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Easter Sunday

March 27, 2016
Reflection by Professor Thomas Groome
Director, Church in the 21st Century Center

Thomas Groome, Professor of Theology and Religious Education at Boston College, is completing his fortieth year of teaching at BC. He also serves as Director of BC's Church in the 21st Century Center. Tom is widely recognized as one of the leading Catholic religious educators in the world and is known for his commitment to integrating faith with the everyday of life. One of his many widely read books is What Makes us Catholic: Gifts for Life (Harper Collins).  

Readings for Easter:
Acts 10: 34A, 37-43
Colossians 3: 1-4
John 20: 1-9 

"All Changed, Changed Utterly"

Since my Irish childhood, Easter always brings to mind W. B. Yeats’ powerful poem “Easter 1916.”  He wrote it in honor of the “Irish Rising” against British rule that began on Easter Monday 1916, the name and date deliberately chosen to echo the rising of Jesus. Yeats’ refrain throughout the poem is “All changed, changed utterly.  A terrible beauty is born.”  It captured well the rebirth of the Irish nation through that Easter Rising – one hundred years ago this year. It also names the import of Easter for all who believe that “Christ is risen.” If we really believe it!


Paul stated bluntly the high stakes of Easter faith: “if Christ has not been raised, then our faith is in vain” (1 Corinthians 15:14). But how can we wager on this Easter gamble? How can we thank God with rock solid faith “for giving us a new birth to a living hope through the resurrection of Jesus Christ from the dead” (1 Peter 1:3)?  

Pause and Reflect

  • What do you name as the meaning of Easter for your own life-in-faith”?
  • Recall some of the roots and foundations that help to sustain your Easter faith?

They Couldn’t Make This Up

What convinces me most of Easter is how the stories of Jesus’ resurrection so poorly portray his disciples. All of the accounts have them being incredulous, slow to believe, some were “startled and terrified and thought they were seeing a ghost” (Luke 24:37).  Even today’s Gospel says that the two male disciples “did not understand the scripture that he had to rise from the dead.” Two other disciples on the Road to Emmaus were with him all day and didn’t recognize him – until he “broke the bread” with them. If this was made-up, the first disciples to craft these stories would surely have represented themselves in a better light – as expecting Jesus’ Resurrection.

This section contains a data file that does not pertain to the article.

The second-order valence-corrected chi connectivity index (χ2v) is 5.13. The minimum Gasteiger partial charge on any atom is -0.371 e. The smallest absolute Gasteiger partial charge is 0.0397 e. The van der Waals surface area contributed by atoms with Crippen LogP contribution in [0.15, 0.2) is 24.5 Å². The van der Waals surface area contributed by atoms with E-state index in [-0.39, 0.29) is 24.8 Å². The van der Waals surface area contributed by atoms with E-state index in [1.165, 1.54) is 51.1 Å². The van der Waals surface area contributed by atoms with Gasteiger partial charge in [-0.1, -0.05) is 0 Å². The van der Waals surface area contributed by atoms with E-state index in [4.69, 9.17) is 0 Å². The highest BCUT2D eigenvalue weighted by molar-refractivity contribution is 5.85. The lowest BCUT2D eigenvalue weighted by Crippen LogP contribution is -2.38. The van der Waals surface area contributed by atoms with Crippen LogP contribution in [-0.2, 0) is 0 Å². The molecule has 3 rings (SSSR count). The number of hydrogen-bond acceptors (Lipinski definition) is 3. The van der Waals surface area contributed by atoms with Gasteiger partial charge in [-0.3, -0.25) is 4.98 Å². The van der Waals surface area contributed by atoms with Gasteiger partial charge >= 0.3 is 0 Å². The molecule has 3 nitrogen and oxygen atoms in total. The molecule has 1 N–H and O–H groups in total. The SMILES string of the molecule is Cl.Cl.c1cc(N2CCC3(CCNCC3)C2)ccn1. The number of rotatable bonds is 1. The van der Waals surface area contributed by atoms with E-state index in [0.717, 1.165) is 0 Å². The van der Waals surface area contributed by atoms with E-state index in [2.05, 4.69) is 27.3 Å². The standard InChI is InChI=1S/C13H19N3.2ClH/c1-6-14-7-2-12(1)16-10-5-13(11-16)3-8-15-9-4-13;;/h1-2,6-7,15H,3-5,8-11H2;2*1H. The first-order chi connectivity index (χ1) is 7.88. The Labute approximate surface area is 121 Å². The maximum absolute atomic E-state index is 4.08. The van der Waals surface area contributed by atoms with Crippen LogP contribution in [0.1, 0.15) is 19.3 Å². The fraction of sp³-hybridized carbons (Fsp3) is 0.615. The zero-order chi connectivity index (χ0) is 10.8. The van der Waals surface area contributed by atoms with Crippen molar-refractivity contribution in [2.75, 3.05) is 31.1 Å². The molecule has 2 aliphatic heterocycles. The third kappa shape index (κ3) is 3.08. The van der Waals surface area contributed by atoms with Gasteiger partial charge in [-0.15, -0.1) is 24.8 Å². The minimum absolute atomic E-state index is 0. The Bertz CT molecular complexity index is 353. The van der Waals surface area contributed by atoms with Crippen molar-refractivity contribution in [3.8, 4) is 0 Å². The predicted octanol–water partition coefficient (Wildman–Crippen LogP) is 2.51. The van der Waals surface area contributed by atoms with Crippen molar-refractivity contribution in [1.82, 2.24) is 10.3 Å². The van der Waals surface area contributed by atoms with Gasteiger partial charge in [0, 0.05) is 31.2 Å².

If that wasn’t enough to convince that they couldn’t have made this up, read the rest of today’s Gospel story, John 20: 11-18 (too bad the Lectionary leaves it out). There we find that Mary Magdalene became the first to encounter – and believe in - the Risen Christ. And this is agreed by all four evangelists. As Mark 16:9 states explicitly, “he appeared first to Mary Magdalene.” So Magdalene was, as the early Church named her, “the apostle to the apostles” (not a prostitute – a later and total misrepresentation). Again, if this was a made up story, its crafters and their culture would never give the central leadership role to a woman; indeed, our Church still stumbles in this regard.

So, we can reliably confess that “Jesus was raised on the third day” (1 Corinthians 15:4); that bonded with Christ by baptism, we, too, are raised up and can “live in newness of life” (Romans 6:4). We can trust that “the one who raised the Lord Jesus will raise us also” (2Corinthians 4:14), that even death has “lost its sting” (1 Corinthians 15:55-57). We know for sure that we will all die but just as surely “in Christ, all shall be brought to life” again (1Corinthians 15:22). Now death is no more than a “change of life” (Preface, Mass of Resurrection).  

So Yeats said it well: “all is changed, changed utterly; a terrible beauty (he meant “awesome”) is born.” After Easter no oppression can finally triumph, no evil have the last word, no cross be too heavy to carry, no addiction be beyond recovery, no sin be unforgiveable. Because “Christ Jesus . . . was raised to the right hand of God and intercedes for us” now nothing can “separate us from the love of God in Christ Jesus our Lord” (Romans 8:34 and 38-39).

Reflect and Decide

  • How can you best celebrate the marvel and meaning of Easter?
  • How will you put your Easter faith to work tomorrow?

Even Our Bodies

So totally did the early Christians believe in Jesus’ resurrection as conquering death that they crafted the Apostles Creed to confess, “I believe . . . in the resurrection of the body.” Wow! Jesus’ victory over death is so complete that even our bodies will finally rise into newness of life. I’ll be ready for that; maybe I’ll get back my twenty one year old one, with all my hair and vital functions. Meanwhile, all of us can live with the hope that through death a “terrible beauty” will be (re)born in each of us.

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